I think needs pastors. Someone has to be the gatekeeper and make sure the gospel is kept central.

I don't believe in any special annointing (other than what all Christians have).

They are not on a higher level. They might have more education in the Christian faith, but that's about it.

We have a priesthood of all believers (the Bible says).

It is a matter of vocation.

They choose to have the vocation of Word and Sacrament and I choose to be a photographer.

Does call them? Maybe.

or, as Luther's father told him, .."or the devil".

That sent Luther into a tailspin for a year!

Anonymous said...

'the church' (needs pastors)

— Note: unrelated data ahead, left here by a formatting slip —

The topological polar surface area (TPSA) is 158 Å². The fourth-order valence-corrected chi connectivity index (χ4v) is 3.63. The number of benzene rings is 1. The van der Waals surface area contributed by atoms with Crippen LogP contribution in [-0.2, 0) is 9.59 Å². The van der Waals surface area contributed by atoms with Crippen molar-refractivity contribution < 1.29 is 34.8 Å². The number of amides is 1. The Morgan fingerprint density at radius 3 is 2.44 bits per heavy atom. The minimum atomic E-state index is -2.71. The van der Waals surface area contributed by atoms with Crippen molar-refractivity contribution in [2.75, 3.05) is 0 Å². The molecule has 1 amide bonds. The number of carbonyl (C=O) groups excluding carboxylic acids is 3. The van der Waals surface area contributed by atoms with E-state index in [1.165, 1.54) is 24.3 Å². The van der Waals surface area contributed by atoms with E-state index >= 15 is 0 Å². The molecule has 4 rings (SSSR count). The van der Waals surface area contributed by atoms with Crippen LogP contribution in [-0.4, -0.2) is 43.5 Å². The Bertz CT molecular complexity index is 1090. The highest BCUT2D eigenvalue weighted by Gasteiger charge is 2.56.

what a moroon!

Anonymous said...

Pastors are just people, one more part of the body, foot knee, eye, all important.

Aida said...

Bino, pastors are no different than any other believer. The Holy Spirit is the anointing and people don’t have different amounts of his life in them. He’s either there or he’s not. I always find it interesting that pastors are the ones who think they have more of an anointing and are called to rule. That sounds like a bias to me. Why would God put that much authority in a fallible man who can lead people astray when we have his Spirit to lead us?

One of my friend’s made an interesting comment yesterday that confirms that we’ve been fed this lie for so long that we accept it without questioning. Yesterday was my first day back at work and my administrator was introducing one of the other employees who had gotten married over the summer. My friend turned to me and said with awe in her voice, “She married a preacher” as though this man was special because of his job. I just commented, “So I’ve heard.”